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Advantage RDD for CA-Visual Objects Release 9.0 for Windows 32-bit

This release is unsupported. Downloads provided as a courtesy.

Version:          
    9.0.0.7

Notes:
   
9.0.0.7 - Advantage Visual Objects Driver

This Service Update of the Advantage Visual Objects Driver addresses the following issues:

  1. Fixed an issue where the RDD would truncate string data if it contained a NULL byte in the middle.



9.0.0.1 - Advantage Visual Objects Driver

This Service Update of the Advantage Visual Objects Driver addresses
the following issues:

  1. Added Vulcan.NET support as a beta driver, see notes below.





---IMPORTANT ADVANTAGE VULCAN.NET BETA NOTES---

Please post all bug reports, suggestions, nitpicks, and any other comments about the RDDs to the news://DevZone.AdvantageDatabase.com/advantage.visual_objects newsgroup. As this is a beta release, your feedback now can greatly affect the future of the RDDs.

For the most part the Vulcan.NET RDD interface is the same as in VO. However, there are a few new things you need to do in your application to use Advantage.

1. You must call System.Reflection.Assembly.Load( "AdvantageRDD" ) before you can use any Advantage RDDs. This call will load the Advantage RDD assembly and make available the RDDs within. For this call to succeed, you need to have the Advantage RDD assembly (AdvantageRDD.dll) in your application directory. A simple way to ensure the assembly is available is to add a reference to AdvantageRDD.dll to your project and set the "CopyLocal" property to TRUE. This will cause Visual Studio to copy AdvantageRDD.dll into your application directory automatically. Another solution is to provide the entire path to the assembly like so: System.Reflection.Assembly.LoadFile( "C:\program files\advantage 9.0\vulcan.net\AdvantageRDD.dll" ). However, depending on how you distribute your Vulcan.NET application this might not always work.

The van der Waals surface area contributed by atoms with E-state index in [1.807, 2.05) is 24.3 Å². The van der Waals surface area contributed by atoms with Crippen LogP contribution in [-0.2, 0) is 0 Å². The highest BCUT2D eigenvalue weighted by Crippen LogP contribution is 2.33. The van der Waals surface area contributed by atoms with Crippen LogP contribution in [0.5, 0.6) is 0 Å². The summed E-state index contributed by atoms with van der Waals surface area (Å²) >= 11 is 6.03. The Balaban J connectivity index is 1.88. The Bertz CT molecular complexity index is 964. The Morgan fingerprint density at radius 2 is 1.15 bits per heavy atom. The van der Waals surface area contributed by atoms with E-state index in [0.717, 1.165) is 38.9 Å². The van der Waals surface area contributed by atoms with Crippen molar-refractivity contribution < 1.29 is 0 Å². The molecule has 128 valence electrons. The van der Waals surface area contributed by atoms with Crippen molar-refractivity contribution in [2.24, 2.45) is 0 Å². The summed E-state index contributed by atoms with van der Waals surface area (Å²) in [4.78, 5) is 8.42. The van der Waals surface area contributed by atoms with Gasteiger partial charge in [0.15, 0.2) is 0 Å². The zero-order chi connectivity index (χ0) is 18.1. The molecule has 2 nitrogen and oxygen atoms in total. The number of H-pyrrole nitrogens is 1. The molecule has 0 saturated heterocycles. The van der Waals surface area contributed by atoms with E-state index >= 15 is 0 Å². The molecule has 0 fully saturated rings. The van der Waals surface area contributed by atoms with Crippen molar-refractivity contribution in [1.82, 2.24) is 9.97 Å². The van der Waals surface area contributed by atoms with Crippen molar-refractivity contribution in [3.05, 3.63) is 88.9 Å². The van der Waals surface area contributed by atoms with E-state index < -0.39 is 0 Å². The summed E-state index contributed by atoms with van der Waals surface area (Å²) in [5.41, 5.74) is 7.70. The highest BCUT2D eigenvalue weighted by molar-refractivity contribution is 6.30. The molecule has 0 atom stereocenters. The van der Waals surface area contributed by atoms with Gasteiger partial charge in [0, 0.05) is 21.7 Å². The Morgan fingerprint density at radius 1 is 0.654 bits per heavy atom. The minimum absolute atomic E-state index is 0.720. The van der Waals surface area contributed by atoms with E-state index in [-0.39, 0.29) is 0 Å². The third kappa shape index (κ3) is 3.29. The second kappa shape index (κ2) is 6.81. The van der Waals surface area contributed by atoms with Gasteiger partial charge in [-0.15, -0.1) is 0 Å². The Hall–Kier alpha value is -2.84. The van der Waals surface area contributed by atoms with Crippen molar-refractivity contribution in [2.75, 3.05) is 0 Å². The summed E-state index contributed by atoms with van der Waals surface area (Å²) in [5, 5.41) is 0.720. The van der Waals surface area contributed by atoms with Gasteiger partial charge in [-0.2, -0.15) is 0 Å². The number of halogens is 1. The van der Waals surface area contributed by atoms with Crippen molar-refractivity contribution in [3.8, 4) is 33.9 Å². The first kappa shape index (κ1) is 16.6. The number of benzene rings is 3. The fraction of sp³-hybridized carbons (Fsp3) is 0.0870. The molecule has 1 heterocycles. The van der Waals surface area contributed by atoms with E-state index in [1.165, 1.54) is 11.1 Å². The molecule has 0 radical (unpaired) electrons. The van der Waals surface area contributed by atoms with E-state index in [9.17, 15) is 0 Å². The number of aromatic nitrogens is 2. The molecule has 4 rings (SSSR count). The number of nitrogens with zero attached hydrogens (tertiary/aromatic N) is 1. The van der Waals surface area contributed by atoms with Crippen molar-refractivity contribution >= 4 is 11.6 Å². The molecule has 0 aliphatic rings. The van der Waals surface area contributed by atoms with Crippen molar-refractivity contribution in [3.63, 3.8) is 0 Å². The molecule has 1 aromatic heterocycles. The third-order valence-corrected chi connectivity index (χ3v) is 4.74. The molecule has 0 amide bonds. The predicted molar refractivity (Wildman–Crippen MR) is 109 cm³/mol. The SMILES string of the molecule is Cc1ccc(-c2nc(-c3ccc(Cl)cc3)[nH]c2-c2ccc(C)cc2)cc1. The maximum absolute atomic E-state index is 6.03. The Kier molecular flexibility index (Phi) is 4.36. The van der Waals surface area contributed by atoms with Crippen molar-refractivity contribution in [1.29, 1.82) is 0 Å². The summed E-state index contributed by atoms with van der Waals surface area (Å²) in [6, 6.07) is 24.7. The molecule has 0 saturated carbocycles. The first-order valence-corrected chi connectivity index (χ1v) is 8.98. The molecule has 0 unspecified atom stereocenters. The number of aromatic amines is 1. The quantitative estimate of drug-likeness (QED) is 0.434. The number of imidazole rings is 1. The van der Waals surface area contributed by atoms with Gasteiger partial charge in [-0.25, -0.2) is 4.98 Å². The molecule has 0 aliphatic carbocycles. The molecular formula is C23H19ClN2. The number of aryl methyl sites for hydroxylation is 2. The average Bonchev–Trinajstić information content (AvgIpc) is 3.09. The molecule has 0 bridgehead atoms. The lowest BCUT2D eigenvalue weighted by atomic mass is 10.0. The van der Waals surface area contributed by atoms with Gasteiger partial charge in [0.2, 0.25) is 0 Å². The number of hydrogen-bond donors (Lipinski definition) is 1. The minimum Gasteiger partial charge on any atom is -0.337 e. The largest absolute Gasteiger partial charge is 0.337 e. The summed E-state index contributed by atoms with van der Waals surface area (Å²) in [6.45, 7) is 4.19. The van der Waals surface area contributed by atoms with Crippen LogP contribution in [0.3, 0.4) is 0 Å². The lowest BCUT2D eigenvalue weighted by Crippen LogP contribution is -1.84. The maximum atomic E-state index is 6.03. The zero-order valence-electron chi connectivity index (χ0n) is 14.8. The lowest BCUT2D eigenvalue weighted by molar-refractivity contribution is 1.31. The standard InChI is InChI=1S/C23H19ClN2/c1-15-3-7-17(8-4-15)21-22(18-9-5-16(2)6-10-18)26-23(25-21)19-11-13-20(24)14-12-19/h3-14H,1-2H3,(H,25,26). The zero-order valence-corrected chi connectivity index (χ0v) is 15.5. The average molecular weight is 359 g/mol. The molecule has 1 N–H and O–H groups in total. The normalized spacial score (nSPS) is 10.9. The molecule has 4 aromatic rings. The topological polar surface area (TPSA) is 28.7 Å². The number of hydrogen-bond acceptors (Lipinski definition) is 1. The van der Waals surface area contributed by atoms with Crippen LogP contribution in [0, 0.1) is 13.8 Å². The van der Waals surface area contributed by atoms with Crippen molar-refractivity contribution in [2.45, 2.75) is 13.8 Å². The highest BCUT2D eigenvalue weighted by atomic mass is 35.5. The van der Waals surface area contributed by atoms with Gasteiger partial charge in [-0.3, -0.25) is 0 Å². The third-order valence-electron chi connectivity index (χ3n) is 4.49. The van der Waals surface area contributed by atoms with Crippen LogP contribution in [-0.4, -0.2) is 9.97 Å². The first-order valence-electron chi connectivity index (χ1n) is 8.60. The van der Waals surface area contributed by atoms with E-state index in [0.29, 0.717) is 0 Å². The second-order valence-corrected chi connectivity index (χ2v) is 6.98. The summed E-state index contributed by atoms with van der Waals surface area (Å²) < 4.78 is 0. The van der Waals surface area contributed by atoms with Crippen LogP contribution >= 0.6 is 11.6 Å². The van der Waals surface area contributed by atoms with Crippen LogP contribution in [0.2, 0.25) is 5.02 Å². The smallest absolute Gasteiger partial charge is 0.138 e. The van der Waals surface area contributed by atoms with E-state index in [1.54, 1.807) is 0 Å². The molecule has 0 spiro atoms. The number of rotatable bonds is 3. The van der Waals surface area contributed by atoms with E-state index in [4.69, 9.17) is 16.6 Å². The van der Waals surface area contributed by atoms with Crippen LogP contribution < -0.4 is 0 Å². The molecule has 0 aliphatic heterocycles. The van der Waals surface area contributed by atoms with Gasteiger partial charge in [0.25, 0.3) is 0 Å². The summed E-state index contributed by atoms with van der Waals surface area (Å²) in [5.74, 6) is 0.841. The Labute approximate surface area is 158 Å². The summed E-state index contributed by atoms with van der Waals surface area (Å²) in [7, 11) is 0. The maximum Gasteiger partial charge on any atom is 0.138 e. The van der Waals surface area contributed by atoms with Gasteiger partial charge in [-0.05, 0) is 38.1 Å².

2. The Advantage RDD names in Vulcan.NET have changed to include the Advantage namespace. So when you reference an Advantage RDD such as AXDBFCDX, you need to also include the namespace like so: Advantage.AXDBFCDX. This applies to all the Advantage RDDs (AXDBFCDX, AXDBFNTX, AXDBFVFP, ADSADT, AXSQLCDX, AXSQLNTX, AXSQLADT, AXSQLVFP).

3. If your application uses ACE APIs or functions from the ACE32 or DBFAXS libraries, you need to include the ace.vh header provided in c:\Program Files\Advantage 9.0\Vulcan.NET. Simply add #include "ace.vh" to your source file and make sure Visual Studio can find it (add C:\Program Files\Advantage 9.0\Vulcan.NET to the "Additional Include File Paths" setting of your project). Because some of the types used in ace.vh are "unsafe" in terms of the .NET framework, if you include ace.vh you must enable the "Allow Unsafe Code" option in your project's Language settings.

4. To use the Advantage SQL RDDs, first add AdvantageRDD as a reference to your project. Then add a using clause for the Advantage namespace to the top of your source file (using Advantage). At that point you should be able to instantiate the AdsSQLServer class, same as in VO. Note that in the current Vulcan.NET runtime (1.1.151.0), you must provide all the arguments to the AdsSQLServer constructor. IOW, you cannot leave some arguments empty as default arguments. This will be fixed in the next Vulcan.NET release.

5. Advantage connections are now stored as IntPtr instead of DWORD or LONGINT. In .NET we support both 32bit and 64bit platforms. As a result, we now need to store our Advantage handles in a type that supports both 32 & 64 bits. The IntPtr was created for just that purpose. So now anywhere in your code that you use an Advantage connection, table, index, statement, or cursor handle, you must change the type to IntPtr. One side note is that you cannot assign an IntPtr the integer value zero (0). You must use IntPtr.Zero instead.